PDA

View Full Version : How to deal with pet droppings


FaccLndscpng
01-10-2009, 03:42 PM
I am sure that I am not the only landscaper with some customers that have no disregard for cleaning up after their dogs. What do you guys do? I know I can put it in the contract to have the yard clean prior to our arrival but they will either ignore it or just drop us. Any pointers? There are some things I donít mind but I have been in some yards that are loaded with land mines, and it just messes up your equipment as well as the quality of your service.

musician/lawnman
01-10-2009, 05:24 PM
I have notes about surcharges for this in my agreement forms. I also ask when I arrive to do the estimates if they have dogs? How many? & do you clean up after them? If the answer to the last question is no, not really, or they look at ya funny & think for a minute before answering yes add a couple bucks per service for cleaning the sh!t off your tires & dealing with the stink in your trailer.

Steve
01-10-2009, 05:44 PM
I have notes about surcharges for this in my agreement forms. I also ask when I arrive to do the estimates if they have dogs? How many? & do you clean up after them? If the answer to the last question is no, not really, or they look at ya funny & think for a minute before answering yes add a couple bucks per service for cleaning the sh!t off your tires & dealing with the stink in your trailer.

Chuck,

Do you find that you charge the customer with dogs more per cut because they have dogs and then do you add a surcharge if they don't cleanup after their dogs?

Does the surcharge cover you picking up after their dog? How much do you suggest a lawn care business owner charge for their surcharge and should it be per dog or what?

FaccLndscpng
01-10-2009, 05:50 PM
During mid summer I was so sick of it that I was thinking of adding like $5 to every dog sh!t lawn and hiring someone just to pick it up for me. We then have to spend like 10 minutes banging off boots and making sure no one tracks it into the truck. I hate when it gets into the tire tred but a lot of times I can clean it off with the customers hose, but the absolute worst was one day this past season, one of my guys was on a weed wacker and didnít see a pile, well too late, it was shot on him like confetti, good thing we werenít too far from home, I had to take him home to change his clothes. I think that was the main turning point and I knew that I had to do something about this problem. Well thanks I will definitely add some money to the accounts and then hold them to it. Quick thinking during the initial estimate as well.

clarklandscaping
01-10-2009, 06:53 PM
If you own a rider, does it really matter? I used to have a dog poo clause in my agreements but I removed it because I got tired of losing the deal over something so trivial. Really, how much poo can there be on one lawn? I hose my equipment down daily so I could care less if theres dog ****e on my rubber at the end of the day.

Steve
01-10-2009, 07:07 PM
I used to have a dog poo clause in my agreements but I removed it because I got tired of losing the deal over something so trivial.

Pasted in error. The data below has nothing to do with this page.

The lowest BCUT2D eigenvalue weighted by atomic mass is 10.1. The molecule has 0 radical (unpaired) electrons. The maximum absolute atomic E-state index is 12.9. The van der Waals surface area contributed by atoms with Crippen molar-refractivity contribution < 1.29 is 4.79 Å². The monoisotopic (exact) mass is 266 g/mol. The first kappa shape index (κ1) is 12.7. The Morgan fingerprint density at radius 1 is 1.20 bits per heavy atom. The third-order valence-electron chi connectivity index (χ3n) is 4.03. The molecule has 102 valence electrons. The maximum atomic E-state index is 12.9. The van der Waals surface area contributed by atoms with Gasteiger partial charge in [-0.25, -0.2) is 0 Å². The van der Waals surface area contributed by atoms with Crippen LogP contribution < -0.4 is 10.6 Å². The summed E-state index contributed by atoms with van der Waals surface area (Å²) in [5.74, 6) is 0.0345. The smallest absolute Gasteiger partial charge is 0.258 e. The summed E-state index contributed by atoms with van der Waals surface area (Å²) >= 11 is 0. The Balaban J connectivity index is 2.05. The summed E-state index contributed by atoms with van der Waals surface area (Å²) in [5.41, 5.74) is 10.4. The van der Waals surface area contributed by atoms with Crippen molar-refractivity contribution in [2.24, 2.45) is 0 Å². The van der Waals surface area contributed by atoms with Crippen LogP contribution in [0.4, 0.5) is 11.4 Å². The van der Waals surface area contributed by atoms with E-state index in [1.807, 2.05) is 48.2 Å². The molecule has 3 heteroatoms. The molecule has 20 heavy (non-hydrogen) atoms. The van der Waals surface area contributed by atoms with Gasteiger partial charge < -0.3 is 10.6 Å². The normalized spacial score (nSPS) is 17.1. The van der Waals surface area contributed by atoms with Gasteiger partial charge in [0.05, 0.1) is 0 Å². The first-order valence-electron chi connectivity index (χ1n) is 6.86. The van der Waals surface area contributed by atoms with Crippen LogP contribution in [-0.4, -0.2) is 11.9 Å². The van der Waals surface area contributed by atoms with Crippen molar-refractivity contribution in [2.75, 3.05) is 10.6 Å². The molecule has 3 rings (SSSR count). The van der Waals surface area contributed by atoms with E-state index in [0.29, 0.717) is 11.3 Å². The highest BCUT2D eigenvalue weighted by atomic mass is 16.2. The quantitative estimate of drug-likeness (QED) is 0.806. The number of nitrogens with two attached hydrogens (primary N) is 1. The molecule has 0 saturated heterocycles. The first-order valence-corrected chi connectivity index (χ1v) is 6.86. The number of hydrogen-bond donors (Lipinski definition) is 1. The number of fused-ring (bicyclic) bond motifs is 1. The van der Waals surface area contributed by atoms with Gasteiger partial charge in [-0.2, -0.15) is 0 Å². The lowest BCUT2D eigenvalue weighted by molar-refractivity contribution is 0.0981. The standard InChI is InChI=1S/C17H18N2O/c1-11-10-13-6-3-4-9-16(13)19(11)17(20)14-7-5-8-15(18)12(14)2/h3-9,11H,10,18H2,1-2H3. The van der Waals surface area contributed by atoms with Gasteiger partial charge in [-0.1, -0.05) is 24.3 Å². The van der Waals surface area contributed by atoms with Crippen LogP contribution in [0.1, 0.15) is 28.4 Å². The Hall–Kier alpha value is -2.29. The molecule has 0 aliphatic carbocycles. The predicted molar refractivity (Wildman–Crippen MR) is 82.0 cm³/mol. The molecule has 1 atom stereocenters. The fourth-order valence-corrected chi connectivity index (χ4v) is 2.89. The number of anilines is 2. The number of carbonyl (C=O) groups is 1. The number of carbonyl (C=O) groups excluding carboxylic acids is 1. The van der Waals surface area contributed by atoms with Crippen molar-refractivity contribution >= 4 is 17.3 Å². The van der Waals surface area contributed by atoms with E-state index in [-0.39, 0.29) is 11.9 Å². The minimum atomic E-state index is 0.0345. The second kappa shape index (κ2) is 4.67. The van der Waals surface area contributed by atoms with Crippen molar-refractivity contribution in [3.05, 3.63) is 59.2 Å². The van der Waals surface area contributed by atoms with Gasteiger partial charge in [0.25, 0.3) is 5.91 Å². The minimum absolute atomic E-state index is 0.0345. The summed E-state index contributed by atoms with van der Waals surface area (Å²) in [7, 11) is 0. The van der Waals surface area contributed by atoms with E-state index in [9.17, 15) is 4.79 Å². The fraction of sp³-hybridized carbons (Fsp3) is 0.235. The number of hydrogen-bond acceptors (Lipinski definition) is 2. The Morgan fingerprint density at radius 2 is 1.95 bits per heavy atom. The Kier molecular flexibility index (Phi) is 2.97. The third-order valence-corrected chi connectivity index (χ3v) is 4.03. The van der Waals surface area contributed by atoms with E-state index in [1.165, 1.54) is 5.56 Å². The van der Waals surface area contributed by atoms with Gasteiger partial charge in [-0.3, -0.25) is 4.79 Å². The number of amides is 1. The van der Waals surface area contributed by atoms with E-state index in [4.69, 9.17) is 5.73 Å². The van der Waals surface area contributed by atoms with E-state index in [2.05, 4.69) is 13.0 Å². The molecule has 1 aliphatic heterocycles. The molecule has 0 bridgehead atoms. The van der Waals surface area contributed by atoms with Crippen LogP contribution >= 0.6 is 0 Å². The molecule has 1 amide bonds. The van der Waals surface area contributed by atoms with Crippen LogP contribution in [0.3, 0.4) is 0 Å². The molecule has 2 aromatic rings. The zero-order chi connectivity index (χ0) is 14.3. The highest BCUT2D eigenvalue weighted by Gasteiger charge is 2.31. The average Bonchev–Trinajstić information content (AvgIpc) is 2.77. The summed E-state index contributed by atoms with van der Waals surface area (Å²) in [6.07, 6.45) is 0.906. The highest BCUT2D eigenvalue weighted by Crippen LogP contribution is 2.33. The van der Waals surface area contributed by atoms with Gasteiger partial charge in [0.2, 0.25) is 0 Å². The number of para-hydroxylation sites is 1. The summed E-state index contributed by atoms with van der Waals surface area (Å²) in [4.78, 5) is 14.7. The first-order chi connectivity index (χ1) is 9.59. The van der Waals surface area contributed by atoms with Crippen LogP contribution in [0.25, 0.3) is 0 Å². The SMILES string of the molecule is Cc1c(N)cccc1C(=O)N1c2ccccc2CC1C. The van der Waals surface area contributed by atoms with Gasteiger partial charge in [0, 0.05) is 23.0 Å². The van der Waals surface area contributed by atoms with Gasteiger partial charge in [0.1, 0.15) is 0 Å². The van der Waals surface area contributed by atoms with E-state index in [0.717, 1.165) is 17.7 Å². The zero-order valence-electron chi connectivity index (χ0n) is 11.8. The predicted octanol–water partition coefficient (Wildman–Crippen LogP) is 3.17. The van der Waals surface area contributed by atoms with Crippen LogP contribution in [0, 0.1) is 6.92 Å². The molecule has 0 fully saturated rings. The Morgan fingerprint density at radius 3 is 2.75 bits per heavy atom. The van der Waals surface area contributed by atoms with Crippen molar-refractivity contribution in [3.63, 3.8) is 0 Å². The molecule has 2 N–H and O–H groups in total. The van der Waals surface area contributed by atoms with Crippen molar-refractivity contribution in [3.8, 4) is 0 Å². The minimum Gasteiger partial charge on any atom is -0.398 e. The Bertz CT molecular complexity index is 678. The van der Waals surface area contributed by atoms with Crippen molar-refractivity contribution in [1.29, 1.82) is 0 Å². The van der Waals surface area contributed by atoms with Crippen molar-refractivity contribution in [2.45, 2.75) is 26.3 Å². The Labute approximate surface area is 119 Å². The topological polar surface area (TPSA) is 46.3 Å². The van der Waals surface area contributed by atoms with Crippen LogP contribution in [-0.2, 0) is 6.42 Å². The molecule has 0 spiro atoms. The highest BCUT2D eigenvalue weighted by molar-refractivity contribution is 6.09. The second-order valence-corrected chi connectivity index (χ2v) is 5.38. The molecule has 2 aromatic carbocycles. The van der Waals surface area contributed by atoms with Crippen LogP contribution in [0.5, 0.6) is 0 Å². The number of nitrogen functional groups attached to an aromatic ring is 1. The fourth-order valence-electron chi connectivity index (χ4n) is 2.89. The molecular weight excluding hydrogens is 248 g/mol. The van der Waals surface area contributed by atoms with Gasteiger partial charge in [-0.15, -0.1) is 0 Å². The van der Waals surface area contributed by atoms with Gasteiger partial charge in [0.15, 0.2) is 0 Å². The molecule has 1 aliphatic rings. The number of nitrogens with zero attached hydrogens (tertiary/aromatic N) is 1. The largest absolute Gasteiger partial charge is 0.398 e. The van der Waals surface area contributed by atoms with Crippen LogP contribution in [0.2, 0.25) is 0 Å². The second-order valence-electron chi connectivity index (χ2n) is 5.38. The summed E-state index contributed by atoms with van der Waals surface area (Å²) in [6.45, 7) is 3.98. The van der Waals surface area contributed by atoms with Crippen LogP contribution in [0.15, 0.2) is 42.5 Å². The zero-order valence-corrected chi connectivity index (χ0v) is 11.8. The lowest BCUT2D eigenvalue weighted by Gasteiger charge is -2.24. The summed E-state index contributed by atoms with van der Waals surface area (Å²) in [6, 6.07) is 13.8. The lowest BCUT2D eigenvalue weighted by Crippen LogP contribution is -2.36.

Do you mean that when a customer read the contract they would balk and not sign it and look for someone else to cut their lawn?

FaccLndscpng
01-10-2009, 07:17 PM
Well crap on the tire is not the biggest problem I hose that right off. The only rider I own is a 48Ē scag walk behind with the velkie, which by the way is the hardest place to clean crap off that little wheel. The big thing was that one of my guys had it thrown on him because he didnít see it or something when he was weed wacking, and then we get it all over our boots and have spend time cleaning them out because I donít really want to smell it in my truck. And the fact that I will loose customers over a ďpoo clauseĒ kinda sucks but may be the answer. And if we were talking about just a few piles I wouldnít care but of all the problem areas, one lady breeds these little ankle biters which normally wouldnít be a prob. Accept for the fact that there is at least 10 dogs crapping in a small area. And the other places all own 2 monstrous dogs. The thing that all these houses have in common is that they all have nice front yards that make the contract worthwhile, then you go to the back yard which are all smaller than the fronts and its like you have to float from one end to the other so you donít step in sh!t. but I am getting to that point where I donít care if I loose the customer because itís a pain in the *** as well as all the complaints I have to hear from my guys about it also.

Steve
01-10-2009, 07:39 PM
I know I can put it in the contract to have the yard clean prior to our arrival but they will either ignore it or just drop us. Any pointers?

There are a couple of contracts in our free lawn care contract section (http://www.gopherforum.com/showthread.php?t=7210) that have dog waste clauses in them. See if any of them would work for you and let me know.

clarklandscaping
01-10-2009, 08:15 PM
Do you mean that when a customer read the contract they would balk and not sign it and look for someone else to cut their lawn?

Yeah, I used to hold my ground but I was seeing to many potential customers slip through my hands because of it so I just removed it and decided to deal with it.